...or, what happens when you wake up at 3:00 am and can't get back to sleep.
For no earthly reason, I found myself thinking about some of the musicians I've known. For various reasons, having in part to do with some of my musical preferences, quite a few were nearing -- or arriving at -- the end of their performing careers. I'm leaving out those I met casually; Sinatra was at his peak circa 1958 when I shook his hand, and of course there are others -- my friend R., for example -- who have many years ahead of them.
In each case, it was a strange experience. Like athletes, each had maybe lost a step, and was making up for it with fancy footwork until age took control. And at times, their frustration with the limits the years had imposed on them would come out, though never in public.
Some were veterans of the real Dixieland days, making appearances and recordings as far back as the 1920s. Though almost all were wizened old men when I met them, they could play tunes they had played 10,000 times before with authority. And if a note was missed here and there, the audiences still ate it up. Louis, for one, had brought his trumpet a long way from his early days, and still loved what he did.
Others came along a little later. My music teacher, for example, got his first gig circa 1932; when work in his chosen area got scarce, he formed a trio that played in clubs and hotels, and later did radio in the days when live music was still important there. When I met him, his scene was primarily teaching.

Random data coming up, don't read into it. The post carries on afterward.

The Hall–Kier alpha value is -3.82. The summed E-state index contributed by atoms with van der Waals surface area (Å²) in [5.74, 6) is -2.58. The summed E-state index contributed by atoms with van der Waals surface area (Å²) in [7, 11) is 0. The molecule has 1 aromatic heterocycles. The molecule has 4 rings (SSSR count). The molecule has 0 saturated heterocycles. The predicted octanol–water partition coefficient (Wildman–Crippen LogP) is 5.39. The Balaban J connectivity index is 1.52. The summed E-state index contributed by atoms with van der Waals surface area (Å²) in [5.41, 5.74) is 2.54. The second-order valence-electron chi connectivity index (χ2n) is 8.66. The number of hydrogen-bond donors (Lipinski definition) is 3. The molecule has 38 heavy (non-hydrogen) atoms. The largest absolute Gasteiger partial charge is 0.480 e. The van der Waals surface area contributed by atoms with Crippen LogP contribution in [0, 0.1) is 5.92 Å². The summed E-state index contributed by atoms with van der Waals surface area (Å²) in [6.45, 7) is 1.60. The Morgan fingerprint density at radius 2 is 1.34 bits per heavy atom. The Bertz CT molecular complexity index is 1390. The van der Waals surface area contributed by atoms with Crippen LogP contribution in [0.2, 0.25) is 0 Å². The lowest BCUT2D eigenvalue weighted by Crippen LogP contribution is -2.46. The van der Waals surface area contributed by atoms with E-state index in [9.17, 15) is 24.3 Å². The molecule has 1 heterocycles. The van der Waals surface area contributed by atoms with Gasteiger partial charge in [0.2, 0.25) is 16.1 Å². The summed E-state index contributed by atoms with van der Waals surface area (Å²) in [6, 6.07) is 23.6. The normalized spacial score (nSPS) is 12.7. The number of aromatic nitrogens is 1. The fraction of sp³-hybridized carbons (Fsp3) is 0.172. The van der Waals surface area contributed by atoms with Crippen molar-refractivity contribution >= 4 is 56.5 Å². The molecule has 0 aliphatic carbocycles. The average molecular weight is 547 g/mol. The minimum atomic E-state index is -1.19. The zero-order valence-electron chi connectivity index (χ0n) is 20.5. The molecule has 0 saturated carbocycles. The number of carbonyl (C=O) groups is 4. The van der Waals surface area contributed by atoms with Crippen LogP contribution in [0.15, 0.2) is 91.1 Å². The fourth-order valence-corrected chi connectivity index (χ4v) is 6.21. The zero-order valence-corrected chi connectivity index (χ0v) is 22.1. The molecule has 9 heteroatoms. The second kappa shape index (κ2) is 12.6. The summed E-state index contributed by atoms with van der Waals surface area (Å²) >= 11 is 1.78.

Until the last few years of his life, he could still sit down and play, and while some heard the occasional error or noted his playing wasn't as crisp as it had been 20 years before, he was still well worth listening to.
A reasonably mild soul, he took the gradual loss and final departure of his skills gracefully. We still talked music, listened to music and, in his last year (a time when I was with him more than I ever had been in the past), he was pushing my musical education as quickly as he could.
And I always encouraged him in the idea that he would play again.
Perhaps a week before the end, he suddenly said "help me over to the bench; I want to play." I did, and he did. Weak as he was, his mind had forgotten nothing. I have never been able to explain (and cannot now express) the emotions I was experiencing as he played, and am not entirely sure what he was thinking.
Was it "good?" No. His motor skills were almost gone. But in another sense, it was a glorious performance, a heartfelt farewell to a career that had spanned eight decades. I heard it the way he wanted me to hear it, the way I hope he heard it.
Every note is stuck in my head today; it always will be. And if I ever play those songs again, it will be with that memory in mind. In a way, the music was as rich as it had been on recordings he made back in 1940, recordings I still play regularly to this day.
When I was much younger, I would listen to older performers and say "damn, I wish they'd hang it up." Now, as my own days grow shorter, and with the memory of my friend and teacher's final performance still echoing, I see it differently.
It is not how you perform as much as it is that you perform at all. That spans the entire range from skill level and experience to age.
So long as you love what you do, keep doing it until you're taken away.
That's doubly true if the Universe has treated you kindly over the years and allowed you some modicum of comfort in which to perform your art.
I don't even know how I got off on this tangent. Blame it on sleepless nights and loneliness, on missing what once was and never will be again.
15 hours ago